The investor’s purpose in VC, funds industries

By Ronnie Tan and Sara Liew, Central Chambers Law Corporation
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“Techventure” kicked off in September this year to great fanfare. Many who attended the event could not help but agree that the start-up space in Singapore is brimming with opportunity and has never been more vibrant. The Singapore government signified its endorsement not only with Deputy Prime Minister Teo Chee Hean gracing the event’s opening ceremony, but also with his announcing of disruptive innovation as part of the overall budget for the entrepreneurial sector at a whopping S$19 billion (US$13.7 billion). It was an affirming display of the direction that Singapore has charted towards establishing a robust start-up and technology innovation ecosystem.

Ronnie Tan Managing director Central Chambers Law Corporation
Ronnie Tan
Managing director
Central Chambers
Law Corporation

Recent years have witnessed numerous government-led initiatives spawning the start-up space along with foreign stakeholders. Notably, NUS Enterprise, the leading player in pairing start-ups with funds, recently partnered with unBound Media to host a platform for discussing the latest trends in global and Asian innovation. Such efforts have provided start-ups with vital financial support.

At Techventure, the National Research Foundation launched the new SWITCH programme in partnership with SLUSH from Finland. New support initiatives are reported almost weekly as the collaboration between funds and start-ups strengthens amidst the flourishing start-up scene. Mentions of Block 71 and Block 79 have found their way even into the US through start-up publications and paraphernalia there.

The interest from investors is clear for all to see. Securing investor confidence, it is suggested, stems from the attitude and mind-set of start-ups and their founders. The start-up mentality is widely viewed as the most important consideration behind the investment decision-making process of funds and venture capitalists.

The authors have worked with these funds and observe that what investors really look out for, apart from the appeal of the product or invention of the start-up, is the mind-set of the founder. The founder has to be someone they can mentor and work with, and they are looking for humility and the ability to appreciate investor concerns.

An understanding of core investment concerns is crucial for the budding start-up. Many do not grasp that funding is not solely motivated by the popularity of the enterprise or its product. Funds have their own mandate to assess the prospects of start-ups, notwithstanding attention they may receive.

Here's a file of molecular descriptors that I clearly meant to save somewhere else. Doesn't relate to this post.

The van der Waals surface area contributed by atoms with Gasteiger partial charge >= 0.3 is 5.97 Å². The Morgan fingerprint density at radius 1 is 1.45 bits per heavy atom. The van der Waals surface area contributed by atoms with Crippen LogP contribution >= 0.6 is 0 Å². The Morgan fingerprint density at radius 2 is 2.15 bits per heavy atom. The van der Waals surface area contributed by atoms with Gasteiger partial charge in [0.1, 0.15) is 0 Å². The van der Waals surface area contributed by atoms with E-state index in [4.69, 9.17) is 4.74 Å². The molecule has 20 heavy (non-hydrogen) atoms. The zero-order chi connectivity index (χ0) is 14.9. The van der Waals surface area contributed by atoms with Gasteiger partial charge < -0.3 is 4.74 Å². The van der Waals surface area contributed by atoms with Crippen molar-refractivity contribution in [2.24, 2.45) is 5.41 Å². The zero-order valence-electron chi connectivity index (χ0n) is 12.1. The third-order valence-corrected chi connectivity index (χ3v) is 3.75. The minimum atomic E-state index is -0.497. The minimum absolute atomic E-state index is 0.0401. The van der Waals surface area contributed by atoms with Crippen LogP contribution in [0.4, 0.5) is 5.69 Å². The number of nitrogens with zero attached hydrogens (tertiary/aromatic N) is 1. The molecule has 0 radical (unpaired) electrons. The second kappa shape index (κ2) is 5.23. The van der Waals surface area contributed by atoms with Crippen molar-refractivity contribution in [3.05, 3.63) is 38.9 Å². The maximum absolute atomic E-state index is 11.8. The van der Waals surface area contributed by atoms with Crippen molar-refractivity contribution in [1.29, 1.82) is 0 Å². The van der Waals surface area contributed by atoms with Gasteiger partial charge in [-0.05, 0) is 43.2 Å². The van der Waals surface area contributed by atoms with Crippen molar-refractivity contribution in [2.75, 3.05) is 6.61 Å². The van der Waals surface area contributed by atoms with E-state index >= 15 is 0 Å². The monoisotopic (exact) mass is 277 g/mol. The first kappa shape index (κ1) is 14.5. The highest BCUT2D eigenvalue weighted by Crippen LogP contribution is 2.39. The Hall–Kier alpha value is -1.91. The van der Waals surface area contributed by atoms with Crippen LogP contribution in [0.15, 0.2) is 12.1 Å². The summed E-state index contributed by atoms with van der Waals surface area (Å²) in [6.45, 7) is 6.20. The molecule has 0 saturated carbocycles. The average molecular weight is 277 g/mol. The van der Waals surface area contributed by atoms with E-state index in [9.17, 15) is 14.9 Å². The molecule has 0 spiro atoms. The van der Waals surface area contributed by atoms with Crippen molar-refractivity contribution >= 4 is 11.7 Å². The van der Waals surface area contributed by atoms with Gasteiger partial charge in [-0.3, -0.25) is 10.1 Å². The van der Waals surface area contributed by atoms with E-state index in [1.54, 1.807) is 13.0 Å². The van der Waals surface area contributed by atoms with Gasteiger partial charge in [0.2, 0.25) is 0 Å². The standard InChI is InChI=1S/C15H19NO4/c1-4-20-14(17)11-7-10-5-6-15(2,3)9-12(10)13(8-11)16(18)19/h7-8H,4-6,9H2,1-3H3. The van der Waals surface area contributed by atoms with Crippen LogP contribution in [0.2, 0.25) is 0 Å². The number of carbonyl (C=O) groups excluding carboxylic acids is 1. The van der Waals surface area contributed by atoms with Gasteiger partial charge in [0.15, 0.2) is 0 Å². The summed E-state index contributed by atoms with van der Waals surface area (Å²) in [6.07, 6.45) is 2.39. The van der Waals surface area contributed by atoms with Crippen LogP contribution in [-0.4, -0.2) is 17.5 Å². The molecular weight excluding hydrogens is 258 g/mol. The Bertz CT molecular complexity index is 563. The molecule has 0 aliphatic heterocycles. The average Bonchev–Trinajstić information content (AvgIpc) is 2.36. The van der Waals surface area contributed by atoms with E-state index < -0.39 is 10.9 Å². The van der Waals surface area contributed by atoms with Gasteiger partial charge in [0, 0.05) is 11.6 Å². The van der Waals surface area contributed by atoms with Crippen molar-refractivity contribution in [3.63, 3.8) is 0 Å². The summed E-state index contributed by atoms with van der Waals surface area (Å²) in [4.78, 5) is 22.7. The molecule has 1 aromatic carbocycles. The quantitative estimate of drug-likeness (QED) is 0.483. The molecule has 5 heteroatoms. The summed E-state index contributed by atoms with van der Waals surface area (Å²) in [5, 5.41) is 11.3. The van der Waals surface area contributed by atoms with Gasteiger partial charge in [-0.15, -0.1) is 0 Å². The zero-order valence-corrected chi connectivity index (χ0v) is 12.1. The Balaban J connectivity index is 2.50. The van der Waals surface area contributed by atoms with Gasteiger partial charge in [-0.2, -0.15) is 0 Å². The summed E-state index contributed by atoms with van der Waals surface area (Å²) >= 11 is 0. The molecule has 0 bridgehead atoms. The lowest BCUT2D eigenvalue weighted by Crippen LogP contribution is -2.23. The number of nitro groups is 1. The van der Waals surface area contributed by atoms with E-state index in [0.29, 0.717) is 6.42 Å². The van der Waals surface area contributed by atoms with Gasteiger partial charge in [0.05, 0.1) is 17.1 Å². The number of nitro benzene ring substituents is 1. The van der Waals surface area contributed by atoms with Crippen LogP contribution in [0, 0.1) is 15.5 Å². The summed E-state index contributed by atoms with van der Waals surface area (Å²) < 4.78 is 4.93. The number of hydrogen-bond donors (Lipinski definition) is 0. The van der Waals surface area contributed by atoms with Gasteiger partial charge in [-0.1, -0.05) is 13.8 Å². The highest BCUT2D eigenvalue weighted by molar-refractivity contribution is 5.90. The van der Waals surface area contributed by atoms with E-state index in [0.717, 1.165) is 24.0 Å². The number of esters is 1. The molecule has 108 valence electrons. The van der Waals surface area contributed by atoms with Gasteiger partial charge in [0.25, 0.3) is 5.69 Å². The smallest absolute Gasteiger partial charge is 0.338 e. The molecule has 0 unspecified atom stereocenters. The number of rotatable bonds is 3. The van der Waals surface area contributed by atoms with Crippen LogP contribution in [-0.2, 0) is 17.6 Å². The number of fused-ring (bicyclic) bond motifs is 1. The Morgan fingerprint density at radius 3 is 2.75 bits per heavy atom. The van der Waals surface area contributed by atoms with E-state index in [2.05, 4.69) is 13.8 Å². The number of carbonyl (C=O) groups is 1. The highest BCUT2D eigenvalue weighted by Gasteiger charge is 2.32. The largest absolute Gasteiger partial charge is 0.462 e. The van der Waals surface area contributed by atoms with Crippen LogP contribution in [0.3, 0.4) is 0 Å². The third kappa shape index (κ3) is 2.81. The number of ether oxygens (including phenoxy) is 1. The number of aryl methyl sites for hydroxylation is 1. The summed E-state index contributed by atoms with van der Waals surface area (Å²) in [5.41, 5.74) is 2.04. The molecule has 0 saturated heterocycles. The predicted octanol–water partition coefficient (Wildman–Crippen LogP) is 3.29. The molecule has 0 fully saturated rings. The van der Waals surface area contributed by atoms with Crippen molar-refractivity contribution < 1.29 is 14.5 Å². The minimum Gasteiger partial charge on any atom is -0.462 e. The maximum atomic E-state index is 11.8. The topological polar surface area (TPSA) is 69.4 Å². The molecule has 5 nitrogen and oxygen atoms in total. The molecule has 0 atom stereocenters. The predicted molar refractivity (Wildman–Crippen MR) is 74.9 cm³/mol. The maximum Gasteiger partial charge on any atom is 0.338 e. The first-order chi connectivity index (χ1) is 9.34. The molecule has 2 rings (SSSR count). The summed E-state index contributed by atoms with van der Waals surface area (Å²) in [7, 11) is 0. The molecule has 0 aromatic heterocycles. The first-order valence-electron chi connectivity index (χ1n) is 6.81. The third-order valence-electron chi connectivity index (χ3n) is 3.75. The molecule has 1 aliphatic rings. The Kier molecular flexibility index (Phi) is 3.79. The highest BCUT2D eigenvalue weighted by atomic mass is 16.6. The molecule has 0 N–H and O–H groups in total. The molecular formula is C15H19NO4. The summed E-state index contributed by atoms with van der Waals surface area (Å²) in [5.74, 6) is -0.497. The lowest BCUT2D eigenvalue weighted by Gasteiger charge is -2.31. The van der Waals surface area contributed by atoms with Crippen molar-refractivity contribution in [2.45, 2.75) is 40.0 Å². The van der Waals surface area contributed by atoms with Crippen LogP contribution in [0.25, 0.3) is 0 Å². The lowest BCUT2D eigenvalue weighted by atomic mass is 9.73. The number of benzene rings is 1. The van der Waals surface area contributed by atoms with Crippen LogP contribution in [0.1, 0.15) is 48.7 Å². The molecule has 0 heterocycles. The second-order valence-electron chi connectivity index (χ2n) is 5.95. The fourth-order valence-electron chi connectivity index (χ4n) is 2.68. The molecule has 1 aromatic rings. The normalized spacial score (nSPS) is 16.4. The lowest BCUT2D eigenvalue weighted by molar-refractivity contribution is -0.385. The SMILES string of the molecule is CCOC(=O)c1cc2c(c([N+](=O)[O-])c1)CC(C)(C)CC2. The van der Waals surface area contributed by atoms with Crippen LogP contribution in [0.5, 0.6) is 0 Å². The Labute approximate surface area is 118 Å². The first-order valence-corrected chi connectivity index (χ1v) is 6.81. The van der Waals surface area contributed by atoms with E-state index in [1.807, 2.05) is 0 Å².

“It’s a great time for start-ups and I wish we could be involved now as a start-up,” remarked Royston Tay, one of the co-founders of Zopim, which was eventually bought out by the US-based Zendesk. Tay presently plies his trade in an investment fund keen to uncover the next “big thing”. Asked about the types of start-ups he would collaborate with now that he is in funding, he explained that he would gravitate towards an enterprise that not only boasts aspirations but also is in tune with the funding concerns that at times prompt investors and funds to “interfere” in the businesses in which they have placed a stake.

In general, venture capitalists and funds are adamant that if a start-up has a promising product, but its founders prove impossible to work with, they will not hesitate to drop the start-up. The journey together can be a long one and the start-up must share in the purpose of its funding partner. Investors and funds have much to offer the start-up in terms of spearheading growth through:

• Adding value to the start-up by broadening their network and expertise;

• Offering strategic business planning;

• Opening business doors; and

• Creating international footprints.

As for the fear of “interference”, it should be noted that investors or funds are typically granted corporate rights under an investment agreement with the start-up, which include:

• Right to appoint a nominee director and alternate director, as well as a representative on the start-up’s committees;

• Right to appoint observers to the board and committee meetings;

• Right to information;

• Veto or approval rights;

• Right of redemption of preference shares (in the event of default); and

• Right to appoint an authorised cheque signatory.

The authors speak regularly with funds looking to invest in the next disruptive medical device or application, and observe that the investor/start-up relationship can be evinced from the way both sides work together. Syphne, for example, is a start-up that has developed a portable unit to manage stroke patients from the home. The synergy between the various stakeholders in Syphne is evident in the steps taken by the start-up to allay investor concerns at every stage of the project, which in turn translates into investor confidence. This is the key to a successful co-existence.

RONNIE TAN is managing director of Central Chambers Law Corporation.
SARA LIEW, equity director at the practice, also contributed to this article.

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